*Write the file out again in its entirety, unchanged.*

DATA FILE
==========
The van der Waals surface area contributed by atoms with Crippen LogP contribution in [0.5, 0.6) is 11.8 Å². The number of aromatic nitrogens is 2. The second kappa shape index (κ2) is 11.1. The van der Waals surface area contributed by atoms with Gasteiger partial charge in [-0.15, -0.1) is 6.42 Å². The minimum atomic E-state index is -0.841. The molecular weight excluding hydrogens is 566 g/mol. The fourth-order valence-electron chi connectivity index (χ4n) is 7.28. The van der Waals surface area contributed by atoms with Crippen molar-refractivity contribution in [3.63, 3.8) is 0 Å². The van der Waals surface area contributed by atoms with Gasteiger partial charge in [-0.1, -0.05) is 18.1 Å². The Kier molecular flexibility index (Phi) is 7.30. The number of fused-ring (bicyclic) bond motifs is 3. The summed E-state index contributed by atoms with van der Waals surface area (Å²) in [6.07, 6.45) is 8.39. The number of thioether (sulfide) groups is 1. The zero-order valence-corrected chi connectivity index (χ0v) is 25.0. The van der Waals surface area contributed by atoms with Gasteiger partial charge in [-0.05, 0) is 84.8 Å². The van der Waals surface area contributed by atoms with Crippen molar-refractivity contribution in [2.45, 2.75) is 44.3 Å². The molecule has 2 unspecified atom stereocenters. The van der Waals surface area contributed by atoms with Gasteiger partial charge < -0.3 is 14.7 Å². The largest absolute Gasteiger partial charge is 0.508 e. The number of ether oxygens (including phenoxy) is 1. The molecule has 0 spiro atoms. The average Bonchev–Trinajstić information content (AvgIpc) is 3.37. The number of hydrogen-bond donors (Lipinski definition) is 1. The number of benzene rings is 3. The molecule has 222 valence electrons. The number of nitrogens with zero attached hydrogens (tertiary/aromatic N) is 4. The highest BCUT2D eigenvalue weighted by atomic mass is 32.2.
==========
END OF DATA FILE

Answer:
The van der Waals surface area contributed by atoms with Crippen LogP contribution in [0.5, 0.6) is 11.8 Å². The number of aromatic nitrogens is 2. The second kappa shape index (κ2) is 11.1. The van der Waals surface area contributed by atoms with Gasteiger partial charge in [-0.15, -0.1) is 6.42 Å². The minimum atomic E-state index is -0.841. The molecular weight excluding hydrogens is 566 g/mol. The fourth-order valence-electron chi connectivity index (χ4n) is 7.28. The van der Waals surface area contributed by atoms with Crippen molar-refractivity contribution in [3.63, 3.8) is 0 Å². The van der Waals surface area contributed by atoms with Gasteiger partial charge in [-0.1, -0.05) is 18.1 Å². The Kier molecular flexibility index (Phi) is 7.30. The number of fused-ring (bicyclic) bond motifs is 3. The summed E-state index contributed by atoms with van der Waals surface area (Å²) in [6.07, 6.45) is 8.39. The number of thioether (sulfide) groups is 1. The zero-order valence-corrected chi connectivity index (χ0v) is 25.0. The van der Waals surface area contributed by atoms with Gasteiger partial charge in [-0.05, 0) is 84.8 Å². The van der Waals surface area contributed by atoms with Crippen molar-refractivity contribution in [2.45, 2.75) is 44.3 Å². The molecule has 2 unspecified atom stereocenters. The van der Waals surface area contributed by atoms with Gasteiger partial charge < -0.3 is 14.7 Å². The largest absolute Gasteiger partial charge is 0.508 e. The number of ether oxygens (including phenoxy) is 1. The molecule has 0 spiro atoms. The average Bonchev–Trinajstić information content (AvgIpc) is 3.37. The number of hydrogen-bond donors (Lipinski definition) is 1. The number of benzene rings is 3. The molecule has 222 valence electrons. The number of nitrogens with zero attached hydrogens (tertiary/aromatic N) is 4. The highest BCUT2D eigenvalue weighted by atomic mass is 32.2.